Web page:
Portrait of two white (square-lipped) rhinos, South Africa

Rhinos Without Borders


In April 2015, the largest plane ever to land at Maun airport touched down in Botswana. Arriving from South Africa, the passengers on board were carefully transferred to private vehicles and driven to a secret location in the Okavango Delta with a military escort some 60 members strong.

On board was not a delegation of fat cats from the African Union but a cargo far more important. Rhinos; an animal persecuted to such an extent that the latest figures estimate that a rhino is killed every 7.5 hours. With approx. 4,000 to 5,000 white rhinos and 20,000 black rhinos left alive in Africa today, one doesn’t need to be a mathematical genius to realise current levels of poaching are simply unsustainable and if unabated will lead to the extinction of one of Africa’s most iconic animals within less than 4 years.

Faced with this appalling prospect, Rhinos Without Borders was conceived, a partnership between Great Plains Conservation and & Beyond to move 200 rhinos from the highest poaching zones in South Africa to the country with the lowest poaching zones in the whole of Africa, Botswana.

Renowned filmmakers and wildlife photographers, Dereck and Beverly Joubert are founders of Great Plains Conservation and have been instrumental in the careful planning of the rhino translocation. The Jouberts spend much of their time living at Duba Plains Camp in the Okavango Delta so are acutely aware of what is at stake and why Botswana is the safest haven for animals like elephants and rhinos.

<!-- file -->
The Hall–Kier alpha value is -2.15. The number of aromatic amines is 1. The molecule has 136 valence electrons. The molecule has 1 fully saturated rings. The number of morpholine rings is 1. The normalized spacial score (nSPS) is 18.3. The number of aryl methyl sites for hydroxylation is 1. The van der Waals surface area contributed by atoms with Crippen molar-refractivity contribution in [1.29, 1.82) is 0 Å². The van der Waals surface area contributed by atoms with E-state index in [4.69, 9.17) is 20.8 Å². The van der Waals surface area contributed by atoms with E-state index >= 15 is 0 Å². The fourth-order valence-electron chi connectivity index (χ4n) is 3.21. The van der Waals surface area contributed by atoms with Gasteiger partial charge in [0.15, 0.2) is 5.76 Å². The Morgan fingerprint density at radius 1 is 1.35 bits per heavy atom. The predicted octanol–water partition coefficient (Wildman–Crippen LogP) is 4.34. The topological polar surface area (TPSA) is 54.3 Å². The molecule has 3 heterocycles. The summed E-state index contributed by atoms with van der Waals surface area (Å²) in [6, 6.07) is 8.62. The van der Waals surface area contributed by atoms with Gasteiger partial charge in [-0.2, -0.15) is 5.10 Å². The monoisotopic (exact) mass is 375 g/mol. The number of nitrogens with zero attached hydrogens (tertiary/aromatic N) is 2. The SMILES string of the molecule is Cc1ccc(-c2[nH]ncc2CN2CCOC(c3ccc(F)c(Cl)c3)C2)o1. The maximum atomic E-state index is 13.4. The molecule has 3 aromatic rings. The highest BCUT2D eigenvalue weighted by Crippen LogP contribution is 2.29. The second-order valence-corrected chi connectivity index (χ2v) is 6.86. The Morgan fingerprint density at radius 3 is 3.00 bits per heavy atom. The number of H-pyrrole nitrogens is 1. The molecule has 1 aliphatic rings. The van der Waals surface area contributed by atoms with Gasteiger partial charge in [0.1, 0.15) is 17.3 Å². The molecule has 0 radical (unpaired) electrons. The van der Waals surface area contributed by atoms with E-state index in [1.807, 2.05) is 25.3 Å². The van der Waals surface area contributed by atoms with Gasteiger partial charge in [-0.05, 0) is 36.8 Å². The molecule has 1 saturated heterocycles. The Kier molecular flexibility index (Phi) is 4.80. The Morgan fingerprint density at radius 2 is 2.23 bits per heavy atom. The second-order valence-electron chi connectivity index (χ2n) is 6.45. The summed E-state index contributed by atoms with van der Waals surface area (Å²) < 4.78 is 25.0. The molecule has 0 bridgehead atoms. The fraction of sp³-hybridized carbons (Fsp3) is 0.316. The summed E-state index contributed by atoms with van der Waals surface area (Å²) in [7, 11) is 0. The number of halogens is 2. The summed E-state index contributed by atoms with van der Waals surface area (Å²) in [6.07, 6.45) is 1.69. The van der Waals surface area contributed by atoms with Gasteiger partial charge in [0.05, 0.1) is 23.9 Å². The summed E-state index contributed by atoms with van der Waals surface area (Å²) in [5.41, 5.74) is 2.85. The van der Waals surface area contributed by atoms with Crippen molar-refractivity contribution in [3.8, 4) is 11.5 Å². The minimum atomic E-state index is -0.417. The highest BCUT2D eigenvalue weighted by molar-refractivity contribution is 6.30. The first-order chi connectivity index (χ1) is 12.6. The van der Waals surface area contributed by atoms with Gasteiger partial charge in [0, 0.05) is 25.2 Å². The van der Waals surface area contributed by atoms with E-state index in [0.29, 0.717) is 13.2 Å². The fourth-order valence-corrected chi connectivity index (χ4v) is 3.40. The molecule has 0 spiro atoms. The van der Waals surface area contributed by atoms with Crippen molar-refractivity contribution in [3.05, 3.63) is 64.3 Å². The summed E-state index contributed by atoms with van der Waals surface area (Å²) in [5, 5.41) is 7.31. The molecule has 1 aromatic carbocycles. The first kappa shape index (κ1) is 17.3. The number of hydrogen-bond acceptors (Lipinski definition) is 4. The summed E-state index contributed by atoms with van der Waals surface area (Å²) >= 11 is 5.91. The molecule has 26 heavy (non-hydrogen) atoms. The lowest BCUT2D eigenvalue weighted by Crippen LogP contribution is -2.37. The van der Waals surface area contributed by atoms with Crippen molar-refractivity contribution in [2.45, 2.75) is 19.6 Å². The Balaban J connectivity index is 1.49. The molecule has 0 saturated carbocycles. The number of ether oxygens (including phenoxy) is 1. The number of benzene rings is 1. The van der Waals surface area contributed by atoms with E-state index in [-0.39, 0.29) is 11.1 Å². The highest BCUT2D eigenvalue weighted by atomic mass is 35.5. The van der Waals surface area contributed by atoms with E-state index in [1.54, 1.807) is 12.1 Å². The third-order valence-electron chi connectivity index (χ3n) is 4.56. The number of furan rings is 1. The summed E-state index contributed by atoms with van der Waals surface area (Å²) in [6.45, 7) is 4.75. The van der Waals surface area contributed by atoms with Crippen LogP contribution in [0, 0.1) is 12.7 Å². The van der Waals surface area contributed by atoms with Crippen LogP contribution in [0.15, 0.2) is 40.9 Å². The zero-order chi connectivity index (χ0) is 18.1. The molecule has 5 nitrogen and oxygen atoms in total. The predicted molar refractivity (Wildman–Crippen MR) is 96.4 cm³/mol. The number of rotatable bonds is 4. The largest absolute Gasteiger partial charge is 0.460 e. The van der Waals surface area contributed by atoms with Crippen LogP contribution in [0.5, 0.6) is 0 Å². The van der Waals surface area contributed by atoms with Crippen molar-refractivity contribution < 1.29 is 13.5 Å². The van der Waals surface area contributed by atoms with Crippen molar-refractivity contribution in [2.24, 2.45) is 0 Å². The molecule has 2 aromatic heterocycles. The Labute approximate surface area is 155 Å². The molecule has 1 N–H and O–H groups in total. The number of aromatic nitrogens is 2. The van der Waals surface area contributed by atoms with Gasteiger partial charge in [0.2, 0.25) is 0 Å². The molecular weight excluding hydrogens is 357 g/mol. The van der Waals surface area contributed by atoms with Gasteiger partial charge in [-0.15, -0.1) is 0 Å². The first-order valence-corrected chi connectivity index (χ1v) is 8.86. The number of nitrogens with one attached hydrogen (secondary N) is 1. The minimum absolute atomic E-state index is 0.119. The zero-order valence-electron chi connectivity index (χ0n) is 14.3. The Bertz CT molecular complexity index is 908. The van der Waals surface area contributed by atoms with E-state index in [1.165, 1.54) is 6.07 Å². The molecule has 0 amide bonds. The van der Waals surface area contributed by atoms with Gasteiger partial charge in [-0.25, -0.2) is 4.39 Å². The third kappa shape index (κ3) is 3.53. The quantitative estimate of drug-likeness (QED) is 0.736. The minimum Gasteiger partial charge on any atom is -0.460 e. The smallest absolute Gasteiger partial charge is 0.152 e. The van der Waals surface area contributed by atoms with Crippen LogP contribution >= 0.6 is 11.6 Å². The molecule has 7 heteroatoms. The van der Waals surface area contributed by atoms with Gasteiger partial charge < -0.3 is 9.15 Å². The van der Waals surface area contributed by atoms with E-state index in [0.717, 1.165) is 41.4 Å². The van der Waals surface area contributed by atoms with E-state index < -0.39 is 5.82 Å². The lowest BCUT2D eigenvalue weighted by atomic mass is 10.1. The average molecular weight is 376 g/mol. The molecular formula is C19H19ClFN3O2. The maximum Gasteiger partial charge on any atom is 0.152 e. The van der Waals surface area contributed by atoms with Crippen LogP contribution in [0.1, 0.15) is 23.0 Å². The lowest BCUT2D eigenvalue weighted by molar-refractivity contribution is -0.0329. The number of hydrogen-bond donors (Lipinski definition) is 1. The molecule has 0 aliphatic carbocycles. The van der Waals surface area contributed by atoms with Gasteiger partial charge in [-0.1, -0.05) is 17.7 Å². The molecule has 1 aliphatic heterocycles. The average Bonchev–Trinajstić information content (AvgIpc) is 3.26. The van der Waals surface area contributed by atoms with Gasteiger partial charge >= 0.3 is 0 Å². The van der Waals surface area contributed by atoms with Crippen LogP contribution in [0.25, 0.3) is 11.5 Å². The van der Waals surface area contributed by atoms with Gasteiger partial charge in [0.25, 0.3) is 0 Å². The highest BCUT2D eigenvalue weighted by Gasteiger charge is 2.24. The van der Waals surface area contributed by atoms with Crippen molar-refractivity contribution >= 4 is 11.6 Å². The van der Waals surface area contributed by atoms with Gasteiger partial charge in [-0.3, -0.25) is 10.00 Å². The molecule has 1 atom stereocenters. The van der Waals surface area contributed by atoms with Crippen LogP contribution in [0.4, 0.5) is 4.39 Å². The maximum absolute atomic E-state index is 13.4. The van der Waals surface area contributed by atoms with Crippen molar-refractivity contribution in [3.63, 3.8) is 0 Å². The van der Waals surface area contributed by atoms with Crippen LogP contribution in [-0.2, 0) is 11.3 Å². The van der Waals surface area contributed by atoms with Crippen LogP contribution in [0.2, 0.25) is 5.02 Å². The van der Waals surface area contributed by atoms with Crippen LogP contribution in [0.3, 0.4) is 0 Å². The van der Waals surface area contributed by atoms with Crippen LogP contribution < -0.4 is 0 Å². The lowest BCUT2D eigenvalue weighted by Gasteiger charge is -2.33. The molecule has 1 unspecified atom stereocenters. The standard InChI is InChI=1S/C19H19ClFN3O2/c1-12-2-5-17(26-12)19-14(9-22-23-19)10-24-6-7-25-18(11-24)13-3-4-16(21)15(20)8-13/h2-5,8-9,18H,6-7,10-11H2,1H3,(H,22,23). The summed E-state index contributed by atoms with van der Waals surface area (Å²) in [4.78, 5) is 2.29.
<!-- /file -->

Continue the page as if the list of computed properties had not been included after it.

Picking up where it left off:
“The policy in Botswana is shoot to kill” Dereck explains, referring to the country’s zero tolerance approach to poachers. “They take this very seriously, from the president and the minister of the environment, wildlife and tourism down.”

The rhinos love their new home and the latest news is that 3 rhinos are pregnant. With more rhinos dying than are currently being born, this is encouraging news and is exactly what Rhinos Without Borders is hoping to achieve.

“We are trying to create a breeding nucleus” says Dereck Joubert.

Tourism is a key part of Rhinos Without Borders strategy to ensure that local communities benefit from a thriving population of rhinos. With reports of communities in South Africa supporting poachers for a cut of horn sales, winning the hearts and minds of local people in the fight against poaching is critical. With rhino horn worth more than gold in China and Vietnam, tourism cannot compete in its capacity to line pockets so the desire to protect rhinos has to be motivated by more than just money. The people I spoke to on a visit to & Beyond’s camps in the Delta were all working in tourism and were outwardly proud that their homeland had been chosen to offer a safe haven for rhinos, none more so than my guide on a memorable safari at Xudum Okavango Delta Lodge:

“The future of rhinos and elephants is my future and more importantly the future of my children. I do not want to hand down a life to my children where animals like the rhino are nothing but figures in a story told by the camp fire.”


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